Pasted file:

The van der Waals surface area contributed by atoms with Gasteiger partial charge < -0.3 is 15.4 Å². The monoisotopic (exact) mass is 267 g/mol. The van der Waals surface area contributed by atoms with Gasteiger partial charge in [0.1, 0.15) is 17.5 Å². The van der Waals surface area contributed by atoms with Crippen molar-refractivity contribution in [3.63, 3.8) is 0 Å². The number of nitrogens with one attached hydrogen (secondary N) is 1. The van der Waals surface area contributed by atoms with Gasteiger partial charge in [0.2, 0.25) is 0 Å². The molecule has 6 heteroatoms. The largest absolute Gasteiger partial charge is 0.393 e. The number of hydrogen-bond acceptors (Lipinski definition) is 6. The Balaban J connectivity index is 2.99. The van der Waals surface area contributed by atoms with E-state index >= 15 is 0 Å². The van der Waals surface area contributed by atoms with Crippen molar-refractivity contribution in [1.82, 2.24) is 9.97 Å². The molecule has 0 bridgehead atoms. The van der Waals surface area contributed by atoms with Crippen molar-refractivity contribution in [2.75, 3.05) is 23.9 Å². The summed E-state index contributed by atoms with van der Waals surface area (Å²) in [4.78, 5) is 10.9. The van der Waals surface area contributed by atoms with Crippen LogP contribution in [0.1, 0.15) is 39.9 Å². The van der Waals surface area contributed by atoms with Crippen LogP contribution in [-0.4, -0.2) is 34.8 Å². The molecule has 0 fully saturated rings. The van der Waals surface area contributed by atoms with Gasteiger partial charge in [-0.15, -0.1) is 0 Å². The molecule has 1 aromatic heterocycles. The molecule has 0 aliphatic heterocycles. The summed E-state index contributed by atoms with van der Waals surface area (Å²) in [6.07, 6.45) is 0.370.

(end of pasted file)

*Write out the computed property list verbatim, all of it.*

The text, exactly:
The van der Waals surface area contributed by atoms with Gasteiger partial charge < -0.3 is 15.4 Å². The monoisotopic (exact) mass is 267 g/mol. The van der Waals surface area contributed by atoms with Gasteiger partial charge in [0.1, 0.15) is 17.5 Å². The van der Waals surface area contributed by atoms with Crippen molar-refractivity contribution in [3.63, 3.8) is 0 Å². The number of nitrogens with one attached hydrogen (secondary N) is 1. The van der Waals surface area contributed by atoms with Gasteiger partial charge in [0.2, 0.25) is 0 Å². The molecule has 6 heteroatoms. The largest absolute Gasteiger partial charge is 0.393 e. The number of hydrogen-bond acceptors (Lipinski definition) is 6. The Balaban J connectivity index is 2.99. The van der Waals surface area contributed by atoms with E-state index >= 15 is 0 Å². The van der Waals surface area contributed by atoms with Crippen molar-refractivity contribution in [1.82, 2.24) is 9.97 Å². The molecule has 0 bridgehead atoms. The van der Waals surface area contributed by atoms with Crippen molar-refractivity contribution in [2.75, 3.05) is 23.9 Å². The summed E-state index contributed by atoms with van der Waals surface area (Å²) in [4.78, 5) is 10.9. The van der Waals surface area contributed by atoms with Crippen LogP contribution in [0.1, 0.15) is 39.9 Å². The van der Waals surface area contributed by atoms with Crippen LogP contribution in [-0.4, -0.2) is 34.8 Å². The molecule has 0 fully saturated rings. The van der Waals surface area contributed by atoms with Gasteiger partial charge in [-0.15, -0.1) is 0 Å². The molecule has 1 aromatic heterocycles. The molecule has 0 aliphatic heterocycles. The summed E-state index contributed by atoms with van der Waals surface area (Å²) in [6.07, 6.45) is 0.370.